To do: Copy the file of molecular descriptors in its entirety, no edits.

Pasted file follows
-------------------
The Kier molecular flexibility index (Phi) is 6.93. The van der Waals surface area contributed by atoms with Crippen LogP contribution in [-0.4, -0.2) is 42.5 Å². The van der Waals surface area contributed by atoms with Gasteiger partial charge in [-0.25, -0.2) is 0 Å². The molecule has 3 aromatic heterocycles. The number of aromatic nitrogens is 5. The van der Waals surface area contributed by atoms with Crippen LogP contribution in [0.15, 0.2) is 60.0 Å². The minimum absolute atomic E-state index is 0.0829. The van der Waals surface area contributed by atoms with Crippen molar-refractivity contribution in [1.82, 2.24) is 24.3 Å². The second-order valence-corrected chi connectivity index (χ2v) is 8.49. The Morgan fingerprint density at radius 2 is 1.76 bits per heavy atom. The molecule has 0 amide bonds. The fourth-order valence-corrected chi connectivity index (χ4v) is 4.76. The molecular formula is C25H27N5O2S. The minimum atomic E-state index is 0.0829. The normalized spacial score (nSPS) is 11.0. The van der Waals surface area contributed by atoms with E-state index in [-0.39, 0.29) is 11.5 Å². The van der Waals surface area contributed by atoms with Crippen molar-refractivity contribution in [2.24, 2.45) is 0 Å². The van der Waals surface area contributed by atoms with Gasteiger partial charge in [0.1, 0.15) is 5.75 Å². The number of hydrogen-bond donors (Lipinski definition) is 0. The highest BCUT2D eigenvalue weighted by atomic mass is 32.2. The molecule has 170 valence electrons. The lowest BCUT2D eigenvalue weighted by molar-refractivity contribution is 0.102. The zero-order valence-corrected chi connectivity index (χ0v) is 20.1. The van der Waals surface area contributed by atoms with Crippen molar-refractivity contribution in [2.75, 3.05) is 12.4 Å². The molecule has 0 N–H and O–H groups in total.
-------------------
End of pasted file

The Kier molecular flexibility index (Phi) is 6.93. The van der Waals surface area contributed by atoms with Crippen LogP contribution in [-0.4, -0.2) is 42.5 Å². The van der Waals surface area contributed by atoms with Gasteiger partial charge in [-0.25, -0.2) is 0 Å². The molecule has 3 aromatic heterocycles. The number of aromatic nitrogens is 5. The van der Waals surface area contributed by atoms with Crippen LogP contribution in [0.15, 0.2) is 60.0 Å². The minimum absolute atomic E-state index is 0.0829. The van der Waals surface area contributed by atoms with Crippen molar-refractivity contribution in [1.82, 2.24) is 24.3 Å². The second-order valence-corrected chi connectivity index (χ2v) is 8.49. The Morgan fingerprint density at radius 2 is 1.76 bits per heavy atom. The molecule has 0 amide bonds. The fourth-order valence-corrected chi connectivity index (χ4v) is 4.76. The molecular formula is C25H27N5O2S. The minimum atomic E-state index is 0.0829. The normalized spacial score (nSPS) is 11.0. The van der Waals surface area contributed by atoms with E-state index in [-0.39, 0.29) is 11.5 Å². The van der Waals surface area contributed by atoms with Crippen molar-refractivity contribution in [2.24, 2.45) is 0 Å². The van der Waals surface area contributed by atoms with Gasteiger partial charge in [0.1, 0.15) is 5.75 Å². The number of hydrogen-bond donors (Lipinski definition) is 0. The highest BCUT2D eigenvalue weighted by atomic mass is 32.2. The molecule has 170 valence electrons. The lowest BCUT2D eigenvalue weighted by molar-refractivity contribution is 0.102. The zero-order valence-corrected chi connectivity index (χ0v) is 20.1. The van der Waals surface area contributed by atoms with Crippen molar-refractivity contribution in [2.75, 3.05) is 12.4 Å². The molecule has 0 N–H and O–H groups in total.